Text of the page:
It’s important to note that the more a photographer includes, the higher the package will cost.

Some things you’ll want to look for:

  • Do they include an engagement session?
  • Is a second photographer included?
  • Do they include an album or album credit?
  • Do they provide timeline creation and meetings throughout the process?

If it says “wedding” you must charge more, right?

Wrong! Photographers generally do not up-charge just because it’s a wedding.

Weddings are not the same as a party, so they must be priced differently. Weddings are a once in a lifetime event that requires hours of work beforehand, hours of work in post-processing, and plenty of physical and mental work.

In general, a single wedding can include the following hours of work:

  • 1-3 hours of booking emails and consultations
  • 1-2 for photographing the engagement session
  • 1-2 hours for editing, exporting, uploading, and delivering the engagement session
  • 2-3 hours of timeline creation, emails, planning and other prep
  • 8-12 hours on the wedding day, including travel, setup, tear down, photo backups
  • 10-20 hours of editing time and gallery delivery
  • 1-4 hours of album design, edits, and ordering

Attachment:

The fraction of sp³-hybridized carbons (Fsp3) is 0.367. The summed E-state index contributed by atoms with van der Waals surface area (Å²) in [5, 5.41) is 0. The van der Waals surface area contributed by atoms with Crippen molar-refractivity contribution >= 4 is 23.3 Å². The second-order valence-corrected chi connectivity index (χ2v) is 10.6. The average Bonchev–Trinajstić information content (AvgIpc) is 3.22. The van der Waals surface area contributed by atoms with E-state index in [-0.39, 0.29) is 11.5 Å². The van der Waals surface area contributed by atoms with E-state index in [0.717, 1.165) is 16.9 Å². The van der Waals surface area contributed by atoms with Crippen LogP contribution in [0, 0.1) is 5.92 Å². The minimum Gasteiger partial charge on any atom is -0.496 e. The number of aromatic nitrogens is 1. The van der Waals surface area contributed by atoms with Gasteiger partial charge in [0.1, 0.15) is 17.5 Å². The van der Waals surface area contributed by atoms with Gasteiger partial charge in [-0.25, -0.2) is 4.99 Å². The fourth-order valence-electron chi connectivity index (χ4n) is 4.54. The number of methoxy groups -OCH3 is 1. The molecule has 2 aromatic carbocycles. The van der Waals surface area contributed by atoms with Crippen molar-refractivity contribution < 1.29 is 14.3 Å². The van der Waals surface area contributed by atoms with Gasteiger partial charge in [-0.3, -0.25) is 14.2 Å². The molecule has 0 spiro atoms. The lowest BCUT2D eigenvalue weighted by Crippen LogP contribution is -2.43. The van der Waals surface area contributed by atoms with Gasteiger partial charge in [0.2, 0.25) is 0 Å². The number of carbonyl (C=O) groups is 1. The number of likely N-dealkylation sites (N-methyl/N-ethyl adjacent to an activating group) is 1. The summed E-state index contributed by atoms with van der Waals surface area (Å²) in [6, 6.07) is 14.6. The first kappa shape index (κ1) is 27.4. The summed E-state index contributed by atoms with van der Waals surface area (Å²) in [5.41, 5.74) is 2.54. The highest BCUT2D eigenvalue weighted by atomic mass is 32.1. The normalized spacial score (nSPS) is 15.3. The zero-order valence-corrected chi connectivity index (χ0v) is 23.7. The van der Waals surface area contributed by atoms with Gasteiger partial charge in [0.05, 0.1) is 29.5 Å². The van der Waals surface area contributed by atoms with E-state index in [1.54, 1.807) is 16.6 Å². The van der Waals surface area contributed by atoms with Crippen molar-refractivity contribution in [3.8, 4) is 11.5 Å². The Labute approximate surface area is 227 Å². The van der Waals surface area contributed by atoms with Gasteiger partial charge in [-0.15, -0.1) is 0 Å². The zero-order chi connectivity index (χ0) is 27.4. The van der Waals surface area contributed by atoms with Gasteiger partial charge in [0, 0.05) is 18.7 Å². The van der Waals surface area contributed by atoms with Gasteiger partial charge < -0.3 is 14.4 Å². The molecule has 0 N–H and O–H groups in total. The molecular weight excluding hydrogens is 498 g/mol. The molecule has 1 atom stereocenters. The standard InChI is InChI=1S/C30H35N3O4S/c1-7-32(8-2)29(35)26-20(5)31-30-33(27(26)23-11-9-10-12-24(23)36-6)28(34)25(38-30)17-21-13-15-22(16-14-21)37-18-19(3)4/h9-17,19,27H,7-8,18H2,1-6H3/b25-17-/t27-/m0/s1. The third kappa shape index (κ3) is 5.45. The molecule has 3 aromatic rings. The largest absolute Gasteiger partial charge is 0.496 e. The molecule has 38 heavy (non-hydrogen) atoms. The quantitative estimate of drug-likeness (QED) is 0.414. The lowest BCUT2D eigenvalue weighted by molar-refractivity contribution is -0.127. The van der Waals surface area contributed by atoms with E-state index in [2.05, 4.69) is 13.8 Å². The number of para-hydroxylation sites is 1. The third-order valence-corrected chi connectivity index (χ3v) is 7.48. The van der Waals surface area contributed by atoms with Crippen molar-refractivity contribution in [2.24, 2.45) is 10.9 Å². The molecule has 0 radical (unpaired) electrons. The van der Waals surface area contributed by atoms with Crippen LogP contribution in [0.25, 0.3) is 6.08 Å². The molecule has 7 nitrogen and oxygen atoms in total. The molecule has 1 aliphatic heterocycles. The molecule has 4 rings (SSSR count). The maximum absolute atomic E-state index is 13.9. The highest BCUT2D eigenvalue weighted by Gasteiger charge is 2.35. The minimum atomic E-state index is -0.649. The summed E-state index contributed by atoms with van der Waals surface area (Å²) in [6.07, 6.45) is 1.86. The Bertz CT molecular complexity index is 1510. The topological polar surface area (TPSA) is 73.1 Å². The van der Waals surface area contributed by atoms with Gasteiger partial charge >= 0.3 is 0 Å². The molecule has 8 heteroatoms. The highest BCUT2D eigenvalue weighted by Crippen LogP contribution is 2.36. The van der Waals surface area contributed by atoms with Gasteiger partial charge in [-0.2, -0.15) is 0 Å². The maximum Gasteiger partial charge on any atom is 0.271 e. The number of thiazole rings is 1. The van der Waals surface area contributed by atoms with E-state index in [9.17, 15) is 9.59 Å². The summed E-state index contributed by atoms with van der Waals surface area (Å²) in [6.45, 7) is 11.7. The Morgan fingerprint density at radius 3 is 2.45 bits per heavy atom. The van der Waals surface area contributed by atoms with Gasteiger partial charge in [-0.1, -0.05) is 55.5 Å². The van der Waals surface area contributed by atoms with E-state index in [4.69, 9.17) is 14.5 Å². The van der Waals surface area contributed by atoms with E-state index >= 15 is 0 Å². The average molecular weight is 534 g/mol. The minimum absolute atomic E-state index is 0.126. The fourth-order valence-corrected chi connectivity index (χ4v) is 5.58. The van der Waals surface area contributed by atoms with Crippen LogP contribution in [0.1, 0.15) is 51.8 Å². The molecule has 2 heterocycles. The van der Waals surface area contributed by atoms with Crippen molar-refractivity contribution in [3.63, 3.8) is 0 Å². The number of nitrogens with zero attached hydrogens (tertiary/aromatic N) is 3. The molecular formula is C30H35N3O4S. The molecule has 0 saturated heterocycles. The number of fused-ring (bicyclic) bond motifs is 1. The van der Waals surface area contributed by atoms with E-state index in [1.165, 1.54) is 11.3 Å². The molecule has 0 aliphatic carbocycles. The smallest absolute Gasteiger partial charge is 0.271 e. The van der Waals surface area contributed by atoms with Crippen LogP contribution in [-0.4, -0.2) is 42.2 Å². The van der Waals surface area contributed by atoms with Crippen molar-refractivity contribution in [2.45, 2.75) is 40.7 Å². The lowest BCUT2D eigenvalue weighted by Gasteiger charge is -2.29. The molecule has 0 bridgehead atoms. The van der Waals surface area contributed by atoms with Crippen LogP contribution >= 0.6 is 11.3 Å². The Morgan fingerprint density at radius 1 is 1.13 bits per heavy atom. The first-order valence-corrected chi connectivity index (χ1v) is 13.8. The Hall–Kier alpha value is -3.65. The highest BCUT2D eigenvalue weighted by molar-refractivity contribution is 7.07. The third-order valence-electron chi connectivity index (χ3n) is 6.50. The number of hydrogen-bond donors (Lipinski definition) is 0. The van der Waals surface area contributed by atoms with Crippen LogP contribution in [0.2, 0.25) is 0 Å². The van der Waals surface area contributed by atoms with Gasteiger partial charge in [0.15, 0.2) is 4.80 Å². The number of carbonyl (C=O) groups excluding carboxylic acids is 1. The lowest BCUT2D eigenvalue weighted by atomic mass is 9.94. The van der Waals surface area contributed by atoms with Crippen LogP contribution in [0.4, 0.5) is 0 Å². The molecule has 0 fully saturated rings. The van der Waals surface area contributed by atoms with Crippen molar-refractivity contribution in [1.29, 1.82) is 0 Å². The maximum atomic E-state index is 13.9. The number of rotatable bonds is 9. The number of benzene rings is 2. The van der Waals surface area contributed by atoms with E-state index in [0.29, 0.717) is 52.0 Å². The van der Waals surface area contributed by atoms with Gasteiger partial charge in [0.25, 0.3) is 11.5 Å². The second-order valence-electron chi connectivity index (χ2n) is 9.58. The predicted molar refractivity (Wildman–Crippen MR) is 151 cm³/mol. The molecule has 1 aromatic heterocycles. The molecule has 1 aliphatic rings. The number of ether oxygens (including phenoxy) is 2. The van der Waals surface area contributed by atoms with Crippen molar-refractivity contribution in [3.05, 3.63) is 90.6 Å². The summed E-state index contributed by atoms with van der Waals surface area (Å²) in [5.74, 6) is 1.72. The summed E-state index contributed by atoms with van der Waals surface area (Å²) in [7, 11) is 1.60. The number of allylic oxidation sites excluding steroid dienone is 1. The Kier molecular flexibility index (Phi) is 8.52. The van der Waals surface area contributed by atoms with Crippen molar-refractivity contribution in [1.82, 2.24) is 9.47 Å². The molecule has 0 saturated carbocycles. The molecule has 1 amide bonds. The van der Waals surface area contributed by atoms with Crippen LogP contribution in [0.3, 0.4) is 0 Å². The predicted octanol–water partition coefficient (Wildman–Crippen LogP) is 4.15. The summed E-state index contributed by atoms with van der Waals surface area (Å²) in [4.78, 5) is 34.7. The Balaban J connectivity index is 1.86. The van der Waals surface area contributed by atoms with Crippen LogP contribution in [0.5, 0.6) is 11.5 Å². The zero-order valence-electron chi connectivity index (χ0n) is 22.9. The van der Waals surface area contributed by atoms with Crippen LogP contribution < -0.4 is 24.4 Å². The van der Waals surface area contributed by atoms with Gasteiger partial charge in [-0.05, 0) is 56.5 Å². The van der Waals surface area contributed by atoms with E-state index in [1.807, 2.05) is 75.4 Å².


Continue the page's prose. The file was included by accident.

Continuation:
So that has the potential to account for 46+ hours of labor. This isn’t even counting additional photographers, gas, gear, software, taxes, education, marketing, etc.

Average Wedding Photography Costs in the Dallas Area

I typically see photographers grouped into the following starting ranges:

  • -$500-1500 – Brand new, may have shot one or two weddings as a second photographer
  • -$1800-3000 – Has probably photographed quite a few weddings as a second photographer, maybe a handful as a lead, is probably doing this as a side-hustle
  • -$2800-$3200 – Standard starting range for professionals that have been photographing weddings pretty regularly for 1-2 years as a lead photographer
  • $4000+ Many years of experience and expertise, has a top-notch client experience, likely offers luxury, heirloom quality products, and has a style that is sought after. Knows how to capture emotion, and will provide the best overall experience.

I think it should be worth noting that these are starting ranges, and it’s entirely possible to spend $15k on a photographer that starts at $4k.I think it should be worth noting that these are starting ranges, and it’s entirely possible to spend $15k on a photographer that starts at $4k.

Conclusion

How much you decide to spend on your photographer is a totally personal choice. When you prioritize what’s most important on your wedding day, it should be fairly straightforward to see where photography lies.

I think a good rule of thumb is to decide what quality, style, and experience you want, and then find the photographer that meshes well with YOU!

These starting ranges are generalizations. You may find an amazing photographer that’s priced well below what they should be. Conversely, you may overpay for someone who’s not as experienced as they should be.

Understanding your values is key to knowing where photography ranks on your list of priorities. Should your images last forever? Yes, absolutely. Should you feel great about knowing they were captured beautifully and intentionally? I think so!